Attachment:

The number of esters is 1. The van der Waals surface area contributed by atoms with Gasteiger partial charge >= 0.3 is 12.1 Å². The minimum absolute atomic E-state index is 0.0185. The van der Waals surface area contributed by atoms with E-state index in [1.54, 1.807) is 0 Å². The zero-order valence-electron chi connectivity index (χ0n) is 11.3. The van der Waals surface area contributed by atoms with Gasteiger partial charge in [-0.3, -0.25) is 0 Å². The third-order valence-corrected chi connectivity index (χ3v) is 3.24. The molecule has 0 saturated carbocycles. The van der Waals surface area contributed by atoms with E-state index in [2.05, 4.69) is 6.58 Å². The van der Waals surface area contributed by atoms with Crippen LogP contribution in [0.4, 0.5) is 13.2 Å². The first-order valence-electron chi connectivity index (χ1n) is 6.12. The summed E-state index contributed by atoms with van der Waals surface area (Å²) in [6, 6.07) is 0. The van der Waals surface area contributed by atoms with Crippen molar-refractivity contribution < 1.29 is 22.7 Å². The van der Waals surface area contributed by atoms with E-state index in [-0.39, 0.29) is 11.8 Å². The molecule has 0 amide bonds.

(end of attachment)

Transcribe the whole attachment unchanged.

The number of esters is 1. The van der Waals surface area contributed by atoms with Gasteiger partial charge >= 0.3 is 12.1 Å². The minimum absolute atomic E-state index is 0.0185. The van der Waals surface area contributed by atoms with E-state index in [1.54, 1.807) is 0 Å². The zero-order valence-electron chi connectivity index (χ0n) is 11.3. The van der Waals surface area contributed by atoms with Gasteiger partial charge in [-0.3, -0.25) is 0 Å². The third-order valence-corrected chi connectivity index (χ3v) is 3.24. The molecule has 0 saturated carbocycles. The van der Waals surface area contributed by atoms with E-state index in [2.05, 4.69) is 6.58 Å². The van der Waals surface area contributed by atoms with Crippen LogP contribution in [0.4, 0.5) is 13.2 Å². The first-order valence-electron chi connectivity index (χ1n) is 6.12. The summed E-state index contributed by atoms with van der Waals surface area (Å²) in [6, 6.07) is 0. The van der Waals surface area contributed by atoms with Crippen molar-refractivity contribution < 1.29 is 22.7 Å². The van der Waals surface area contributed by atoms with E-state index in [-0.39, 0.29) is 11.8 Å². The molecule has 0 amide bonds.